How Assessment Choice Affects Student Perception and Performance




Assessment choice, Action research, Course evaluation, Test anxiety, Logistic regression


Abstract. This action research project examined the effect of student assessment choice on grades and course evaluations, the two assessment options being a reading quiz or a two-minute video recording of themselves recalling what they could about the text (a “recall”). In the baseline condition (year 1), students were encouraged to complete recall videos about reading assignments for a type of extra credit in addition to required multiple-choice reading quizzes. In the experimental year (year 2), students were instead allowed to replace reading quizzes with recalls. The data included student submissions, grades, and course evaluations. Students completed more recall assignments when the recall replaced the quiz requirement than during the baseline year when recalls could not replace quizzes. In addition, the instances of students completing both the quiz and recall (for extra credit) increased in the experimental year. Average course grades did not change from the baseline year to the experimental year, but students with higher course grades were significantly more likely to have completed recalls. Student evaluations of the instructor were significantly higher for “responses to diverse learning styles” in the experimental year compared to the baseline condition. The study shows that letting students choose the assessment type they prefer can lead to increased student engagement and improve their perception of the instructor’s responsiveness to learning styles, without causing grade inflation.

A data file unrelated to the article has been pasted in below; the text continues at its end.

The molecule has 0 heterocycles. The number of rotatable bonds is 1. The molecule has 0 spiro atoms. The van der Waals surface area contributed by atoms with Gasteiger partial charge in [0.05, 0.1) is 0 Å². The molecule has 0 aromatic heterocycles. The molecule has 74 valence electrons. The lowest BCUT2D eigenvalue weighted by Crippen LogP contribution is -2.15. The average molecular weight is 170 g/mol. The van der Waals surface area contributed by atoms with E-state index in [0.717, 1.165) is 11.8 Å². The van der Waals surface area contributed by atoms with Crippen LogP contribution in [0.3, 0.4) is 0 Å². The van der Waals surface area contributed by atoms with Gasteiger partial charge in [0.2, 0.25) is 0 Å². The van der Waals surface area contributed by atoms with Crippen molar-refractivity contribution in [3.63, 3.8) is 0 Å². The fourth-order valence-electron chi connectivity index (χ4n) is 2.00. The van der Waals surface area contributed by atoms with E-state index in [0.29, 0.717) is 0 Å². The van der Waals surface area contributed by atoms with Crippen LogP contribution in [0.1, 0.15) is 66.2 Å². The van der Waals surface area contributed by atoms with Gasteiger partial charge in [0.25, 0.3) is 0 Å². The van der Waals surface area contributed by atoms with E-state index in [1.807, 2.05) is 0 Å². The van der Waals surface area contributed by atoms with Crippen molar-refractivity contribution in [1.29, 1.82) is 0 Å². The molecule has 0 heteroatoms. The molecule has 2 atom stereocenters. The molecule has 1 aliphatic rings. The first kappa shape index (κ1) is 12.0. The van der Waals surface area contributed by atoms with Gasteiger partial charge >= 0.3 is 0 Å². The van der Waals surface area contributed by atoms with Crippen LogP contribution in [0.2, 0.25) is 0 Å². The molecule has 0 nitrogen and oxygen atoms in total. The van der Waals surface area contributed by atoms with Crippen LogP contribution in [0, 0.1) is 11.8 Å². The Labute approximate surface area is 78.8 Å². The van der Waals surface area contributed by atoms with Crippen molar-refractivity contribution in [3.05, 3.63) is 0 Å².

Author Biographies

Sanne Unger, Lynn University

College of Arts and Sciences

Associate Professor

Alanna Lecher, Lynn University

Natural and Applied Sciences

Associate Professor